U.S. judge says China's ZTE violated probation; extends monitor's term

(Reuters) - A U.S. judge on Wednesday issued an order finding that China’s ZTE Corp violated probation imposed in March 2017 when the company pleaded guilty for conspiring to evade U.S. sanctions by illegally shipping U.S. goods and technology to Iran.

FILE PHOTO: The logo of China's ZTE Corp is seen on a building in Nanjing, Jiangsu province, China, April 19, 2018. REUTERS/Stringer/File Photo

In his order, U.S. District Judge Ed Kinkeade in Dallas extended until 2022 the term of a monitor he appointed to assess ZTE’s compliance with U.S. export control laws. The monitorship originally was scheduled to end in 2020.

ZTE is China’s second-largest telecommunications equipment maker and relies on U.S. components for its smart phones and networking equipment.

The probation violation cited by the judge involves the same conduct the U.S. Department of Commerce penalized in April by imposing a ban on U.S. companies selling goods to ZTE.

The Commerce Department said ZTE made false statements about disciplining 35 employees involved in the illegal shipping of U.S.-origin goods to Iran.

The ban was lifted in July after ZTE reached a settlement with the Commerce Department.

As part of that settlement, ZTE agreed to another monitor to who will report directly to the Commerce Department for 10 years.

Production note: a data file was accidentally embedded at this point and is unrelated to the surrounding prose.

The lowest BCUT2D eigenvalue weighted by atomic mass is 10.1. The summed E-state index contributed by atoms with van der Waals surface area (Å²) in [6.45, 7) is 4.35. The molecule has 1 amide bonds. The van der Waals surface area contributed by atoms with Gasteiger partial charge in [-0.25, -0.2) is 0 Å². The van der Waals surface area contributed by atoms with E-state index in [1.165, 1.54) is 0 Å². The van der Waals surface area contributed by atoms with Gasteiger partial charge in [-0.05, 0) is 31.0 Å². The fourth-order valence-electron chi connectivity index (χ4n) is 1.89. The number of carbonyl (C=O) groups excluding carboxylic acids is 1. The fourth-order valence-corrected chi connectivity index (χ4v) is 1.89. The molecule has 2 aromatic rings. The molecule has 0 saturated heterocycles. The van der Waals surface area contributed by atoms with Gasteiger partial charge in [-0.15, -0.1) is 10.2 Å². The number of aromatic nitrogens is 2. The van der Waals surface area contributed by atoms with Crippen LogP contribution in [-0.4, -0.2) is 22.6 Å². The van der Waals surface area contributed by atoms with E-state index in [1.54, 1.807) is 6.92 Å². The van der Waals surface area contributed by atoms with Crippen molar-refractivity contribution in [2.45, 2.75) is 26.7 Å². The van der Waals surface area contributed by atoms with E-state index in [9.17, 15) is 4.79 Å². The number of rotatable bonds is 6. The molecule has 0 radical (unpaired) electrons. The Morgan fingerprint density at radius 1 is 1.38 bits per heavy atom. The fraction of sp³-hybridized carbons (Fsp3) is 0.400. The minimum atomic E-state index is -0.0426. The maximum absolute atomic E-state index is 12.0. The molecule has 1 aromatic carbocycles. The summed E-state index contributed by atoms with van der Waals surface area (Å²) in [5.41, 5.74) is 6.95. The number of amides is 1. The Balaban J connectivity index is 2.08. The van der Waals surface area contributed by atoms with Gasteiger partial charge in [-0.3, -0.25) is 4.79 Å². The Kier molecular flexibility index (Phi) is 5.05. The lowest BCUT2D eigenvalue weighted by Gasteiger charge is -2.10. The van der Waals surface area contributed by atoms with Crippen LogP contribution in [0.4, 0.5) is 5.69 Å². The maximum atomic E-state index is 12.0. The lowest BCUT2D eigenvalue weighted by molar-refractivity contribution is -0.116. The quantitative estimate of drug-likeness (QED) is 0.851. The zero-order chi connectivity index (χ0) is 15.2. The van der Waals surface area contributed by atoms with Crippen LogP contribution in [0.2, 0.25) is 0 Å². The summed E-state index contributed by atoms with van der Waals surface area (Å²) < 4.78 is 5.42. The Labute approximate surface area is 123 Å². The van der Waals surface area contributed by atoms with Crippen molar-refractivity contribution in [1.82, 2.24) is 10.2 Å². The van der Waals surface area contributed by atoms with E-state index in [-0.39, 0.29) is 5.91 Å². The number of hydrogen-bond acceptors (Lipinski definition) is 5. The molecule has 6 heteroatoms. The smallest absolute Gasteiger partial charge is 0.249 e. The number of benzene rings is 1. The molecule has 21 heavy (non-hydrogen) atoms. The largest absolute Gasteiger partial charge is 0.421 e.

ZTE announced the probation modifications in Asia on Thursday morning on the Hong Kong Exchange. In addition to extending the monitor’s term, it noted that the company must provide the court-appointed monitor with the same access as the Commerce Department monitor.

ZTE ceased major operations after the ban was ordered in April. The company got back into business in July after paying a $1 billion penalty, putting $400 million in escrow, installing a new board and senior management, and agreeing to the new monitor for a 10-year term.

The $1 billion came on top of $892 million in penalties ZTE paid the United States last year in connection with its 2017 settlement and guilty plea.

The ZTE ban was a source of friction between Washington and Beijing, as the world’s two largest economies were engaged in a trade dispute.

Reporting by Karen Freifeld; editing by Bill Berkrot and Grant McCool